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NCB cuts Lynk jobs in hunt for cash to pay dividends

NCB Financial Group is restructuring its fintech subsidiary TFOB (2021) Limited, which trades as Lynk, resulting in job losses particularly among employees engaged as contractors. It is also likely to affect some department heads.

NCB has not detailed the size of the job cuts, saying that the changes are still being implemented. For now, the banking conglomerate is only reporting that the restructuring, which is a cost-cutting measure, “will affect less than 2 per cent of the total workforce” across the entire group, but reports from sources familiar with the matter say that about 30 employees attached to Lynk have been affected by the restructuring.

“In addition to these staff adjustments, our restructuring includes a thoughtful assessment of our contractor engagements … the current measures involve difficult decisions,” said NCB Financial in a statement.

It is understood that a number of departments, including Lynk’s sales, marketing, operations, and human resources, will now be managed by existing teams within NCB Financial Group.

Launched in December 2021, Lynk has made significant progress over the past two years, hitting some $10 billion in transactions since its inception while onboarding some 5,000 merchants and signing up more than 200,000 users. Its performance far exceeds that of NCB Quisk, the first mobile money solution launched by NCB in 2016. NCB Quisk is set to be discontinued effective September 30.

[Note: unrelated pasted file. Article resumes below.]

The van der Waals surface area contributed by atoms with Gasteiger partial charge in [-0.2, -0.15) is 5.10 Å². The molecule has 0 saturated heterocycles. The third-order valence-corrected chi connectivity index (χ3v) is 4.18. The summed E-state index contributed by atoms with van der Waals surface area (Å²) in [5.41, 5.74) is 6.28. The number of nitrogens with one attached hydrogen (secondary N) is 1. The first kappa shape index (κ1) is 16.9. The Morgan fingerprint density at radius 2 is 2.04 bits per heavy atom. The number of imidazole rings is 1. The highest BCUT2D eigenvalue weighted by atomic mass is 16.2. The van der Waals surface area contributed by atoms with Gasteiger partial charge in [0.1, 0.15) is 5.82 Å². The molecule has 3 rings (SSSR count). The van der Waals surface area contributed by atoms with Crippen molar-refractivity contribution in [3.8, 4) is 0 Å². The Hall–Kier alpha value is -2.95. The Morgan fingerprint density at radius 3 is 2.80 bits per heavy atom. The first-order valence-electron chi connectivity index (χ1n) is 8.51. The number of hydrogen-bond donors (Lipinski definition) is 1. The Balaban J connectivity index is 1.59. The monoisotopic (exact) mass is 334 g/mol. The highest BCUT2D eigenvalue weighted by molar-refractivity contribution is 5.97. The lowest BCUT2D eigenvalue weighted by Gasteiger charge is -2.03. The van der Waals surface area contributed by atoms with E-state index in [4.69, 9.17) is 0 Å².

Despite Lynk’s performance, the fintech company was deemed to be one of the businesses within the group from which NCB could squeeze savings.

Under NCB Financial’s transitional leadership, Interim CEO Robert Almeida and Chairman Michael Lee-Chin are said to be reviewing the different divisions of the group for possible areas to cut costs, with the intention of positioning Jamaica’s top banking conglomerate to start paying dividends again after a two-year hiatus.

Prior to early 2021, the banking group paid dividends within a range of $1.2 billion to $2.4 billion on a quarterly basis. Around 60 per cent or more of those funds generally flow to Lee-Chin and his companies.

In a spillover of the bank’s boardroom affairs in public, there was a sudden upheaval in the leadership last month. Almeida, who is a business partner of Lee-Chin’s and a director of NCB Financial, was tapped on July 17 to replace to Patrick Hylton as interim boss, while Malcolm Saddler took over as interim finance chief, a role formerly held by Dennis Cohen.

Hylton and Cohen are to be replaced permanently, but Chairman Lee-Chin and NCB Financial’s board are yet to announce their formal severance from the company despite the roll-off of the initial three-week period of leave.

“Our intent and expectation is that these changes will result in a positive impact on our operations,” NCB Financial said of the ongoing review and restructuring.

“We are executing strategies to reduce our cost-to-income ratio as part of the pathway to resuming dividends,” it said.

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